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by Margie Warrell
"Courage is the first of all virtues as it is the only one which guarantees all others." Winston Churchill
Growing up in Australia, my only experience of Thanksgiving was through American television. Somehow it seemed a lot like our Christmas. . . except of course without Santa and warm sunshine. After a decade in the US, I have really come to love the Thanksgiving holiday. The idea that the last Thursday of November each year is put aside so that people can come together and share thanks for their blessings is, I believe, a very special and valuable tradition.
Of course Thanksgiving, and the festive holiday season it kicks off, can be a very stressful time for many people (way too many people in my mind!) The Martha Stewart-like images of happy families, dressed in the lastest holiday fashion, sitting around a decadently decorated table feasting joyfully on gourmet delights, create expectations that can never measure up to reality.
We get so busy-busy-busy ploughing through our long “To Do” lists all our hectic doing somehow hijacks who we are BEING. The result: we start feeling like something is missing from our lives. Instead of feeling gratitude for all that we have, many of us find ourselves focused on all that is missing. . . whether it be someone else to host Thanksgiving dinner, relatives who don’t drive us crazy, or the resources to recreate that glossy magazine cover in reality.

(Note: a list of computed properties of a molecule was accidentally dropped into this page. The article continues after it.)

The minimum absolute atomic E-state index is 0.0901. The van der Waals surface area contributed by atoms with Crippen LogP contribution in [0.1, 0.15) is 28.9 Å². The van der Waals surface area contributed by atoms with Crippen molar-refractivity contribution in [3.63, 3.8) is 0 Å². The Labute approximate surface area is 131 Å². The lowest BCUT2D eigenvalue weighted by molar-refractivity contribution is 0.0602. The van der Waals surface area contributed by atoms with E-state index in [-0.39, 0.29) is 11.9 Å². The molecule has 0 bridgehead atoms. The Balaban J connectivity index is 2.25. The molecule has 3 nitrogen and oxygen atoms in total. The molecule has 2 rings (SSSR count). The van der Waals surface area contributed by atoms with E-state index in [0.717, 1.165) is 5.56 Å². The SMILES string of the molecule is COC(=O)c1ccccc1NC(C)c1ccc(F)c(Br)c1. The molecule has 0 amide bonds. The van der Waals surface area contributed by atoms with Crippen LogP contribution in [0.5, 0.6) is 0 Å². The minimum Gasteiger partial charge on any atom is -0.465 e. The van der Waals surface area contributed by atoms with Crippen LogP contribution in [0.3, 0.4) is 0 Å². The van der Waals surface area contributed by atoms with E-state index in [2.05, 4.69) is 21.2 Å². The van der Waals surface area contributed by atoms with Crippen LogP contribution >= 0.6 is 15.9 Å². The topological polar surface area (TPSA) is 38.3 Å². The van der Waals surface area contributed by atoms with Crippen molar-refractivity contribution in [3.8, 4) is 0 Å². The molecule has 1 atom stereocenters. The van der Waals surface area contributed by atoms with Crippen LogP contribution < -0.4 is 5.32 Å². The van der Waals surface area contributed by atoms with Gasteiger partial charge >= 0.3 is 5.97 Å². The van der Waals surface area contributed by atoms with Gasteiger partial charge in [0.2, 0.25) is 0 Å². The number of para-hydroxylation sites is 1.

What expectations do you place on yourself, on others and on reality that keep you from experiencing the full quota of joy and gratitude you’d like to feel in the week ahead?
So my challenge to you this Thanksgiving holiday (and for those of you elsewhere around the globe, this festive season in general) is to take take a moment in your day, every day, to pause from all your doing, take a deep breath and consciously commit to letting go all your expectations about how it “should be”. In the space that opens up, you will be better able to graciously embrace the circumstances you find yourself in for all that they are, and for all that they aren’t. There is nothing that can shift your experience of stress as quickly as gratitude. That said, there are some other things you can do to create a more joy filled festive season.
Here are five strategies to help you ENJOY MORE, and STRESS LESS this holiday season:
1. Don’t “Should” On Yourself (or Let Others “Should” On You): Deciding upfront to let go of the idea that your holiday will ever be postcard-perfect will free you up to enjoy it for all that it is, and for all that it isn’t! Drop all the “shoulds” and unrealistic expectations that only create stress, conflict and resentment — “we should all get along,” “the table should be decorated Martha Stewart style”, “we should all have fun,” “everyone should come home for the holidays”, “we should all give thoughtful gifts” …. and the list goes on. It’s our attachment to how things should be that causes the bulk of our holiday stress and upsets. If you let go having to have things be a certain way, it allows you to enjoy things just as they are.